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A bundle of more than 100,000 individual artifacts and historical documents from Hallstatt are a special collection part within the Department of Prehistory of the Natural History Museum.
The archaeological site Hallstatt, eponymous for an entire epoch (Early Iron Age in Central Europe), has been the focus of research in the department for over 100 years. The cemetery, salt mine, the entire economic area around the salt mine and textile research are currently the focus of the scientific research.
The Hallstatt cemetery with cremation and inhumation burials from the period between 800 and 400 BC, is equipped with extremely rich grave goods. The artefacts attest to extensive contacts such as glass vessels from Northern Italy, objects from Slovenia or the hilt of a sword with Asian or African ivory and inlays made from Baltic amber. According to current estimates, the cemetery should have comprised a total of 5,000 to 6,000 burials.
In prehistoric times, salt was mined at Hallstatt especially in the Bronze and Iron Ages. In addition to ceramics and metals, the special conditions in the mine also preserve organic artefacts made of wood, leather or textile. Such, research on the organization and mining techniques to extract salt in prehistoric times is in focus.
The research on the archaeological landscape around Hallstatt deals with the economic structure needed for the mining activity and how the individual requirements (e.g. operating resources, work and food) could be met. In addition to the site Hallstatt, the surrounding area is also being researched using landscape and environmental archaeological methods and computer simulations.
The research in the salt mine and cemetery was initially carried out by employees of the Hallstatt saltworks, such as Johann Georg Ramsauer and his colleague Isidor Engl in mid 19th century. The Natural History Museum Vienna participated in this from the 1880s. The excavations in the cemetery are headed by Dr. Anton Kern, those in the salt mine by Dr. Hans Reschreiter (continuing the mining research by Fritz-Eckart Barth).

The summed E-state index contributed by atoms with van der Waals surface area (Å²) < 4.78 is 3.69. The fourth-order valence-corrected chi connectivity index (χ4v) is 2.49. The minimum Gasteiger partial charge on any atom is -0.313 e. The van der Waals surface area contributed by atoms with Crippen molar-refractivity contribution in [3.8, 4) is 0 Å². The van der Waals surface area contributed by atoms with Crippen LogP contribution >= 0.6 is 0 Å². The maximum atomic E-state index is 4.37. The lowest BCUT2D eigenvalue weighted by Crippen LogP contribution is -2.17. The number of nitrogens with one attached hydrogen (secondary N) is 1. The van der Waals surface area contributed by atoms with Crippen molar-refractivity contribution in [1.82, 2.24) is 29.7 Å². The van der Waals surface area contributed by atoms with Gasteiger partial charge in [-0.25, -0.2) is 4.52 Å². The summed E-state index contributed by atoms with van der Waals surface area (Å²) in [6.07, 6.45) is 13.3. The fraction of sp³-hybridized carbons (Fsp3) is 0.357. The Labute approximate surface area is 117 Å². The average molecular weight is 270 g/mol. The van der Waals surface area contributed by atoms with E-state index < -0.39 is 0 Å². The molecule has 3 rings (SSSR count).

Dr. Anton Kern
Identification of artifacts in terms of chronological and regional distribution possible on request, information about the collection material and context information about the excavations.
Methods & Expertise for Research Infrastructure
Collection, conservation and research of material remains of the site Hallstatt. Macroscopic and microscopic analysis of the artifacts, interdisciplinary cooperation with other departments, especially the central research laboratories of the NHM Vienna.
Contextualization of the artifacts with the archaeological evidence, studying the documentation of the excavations (images, graphics, excavation documentation, historical documents etc.).
Allocation to Core Facility
Analysis of the original artifacts is provided due to the Austrian Monument Protection laws.
Sampling of objects is only possible within the framework of scientific cooperation.
University of Natural Resources and Life Sciences
University of Applied Arts
Cultural Heritage Authorities Austria
K. Grömer & A. Kern (eds.) (2018): Artifacts. Treasures of the Millennia. A Guide through the Prehistoric Collection. Natural History Museum Vienna Exhibition guide. Wien 2018: Verlag des Naturhistorischen Museums.
A. Kern, K, Kowarik, A. Rausch & H. Reschreiter (Hrsg) (2009): Kingdom of Salt, 7000 years of Hallstatt Hallstatt. Veröffentlichungen der Prähistorischen Abteilung (VPA) 3, Wien.
Reschreiter, H., Kowarik, K. (2019): Bronze Age mining in Hallstatt. A new picture of everyday life in the salt mines and beyond. Archaeologia Austriaca 103, 99–136, DOI: https://doi.org/10.1553/archaeologia103s99
Virtual Archaeology Hallstatt
Reschreiter, H., Brandner, D., Cölsch, J., Slamar, I., Prenner, J., Poppenwimmer, F., Scheucher, A., Salzwelten (2019): Virtual Hallstatt – experience the hidden World Cultural Heritage Site. In: Karl, R., Leskovar, J. (Eds), Interpretierte Eisenzeiten, Studien zur Kulturgeschichte von Oberösterreich 49, Linz 2019, 359-366.
Reschreiter, H. (2017): 40 Years of Underground Experiments
-, Getting to know the prehistoric Hallstatt salt mine with the aid of experimental archaeology. Experimentelle Archäologie in Europa, Jahrbuch 2017, Heft 16, Unteruhldingen, 45-59.
P. Bichler, K. Grömer, R. Hofmann-de Keijzer, A. Kern & H. Reschreiter (2005): Hallstatt Textiles, Technical Analysis, Scientific Investigation and Experiment on Iron Age Textiles. BAR International Series 1351.
K. Grömer, A. Kern, H. Reschreiter & H. Rösl-Mautendorfer (Eds.) (2013): Textiles from Hallstatt, Archaeolingua, 29, Budapest 13-32.
Landscape and environmental Archaeology
Kowarik, K., (2019). Hallstätter Beziehungsgeschichten. Wirtschaftsstrukturen und Umfeldbeziehungen der bronze- und ältereisenzeitlichen Salzbergbaue von Hallstatt/OÖ. (Mit Beiträgen von Michael Grabner, Julia Klammer, Konrad Mayer, Hans Reschreiter, Elisabeth Wächter und Georg Winner). Studien zur Kulturgeschichte von Oberösterreich 50.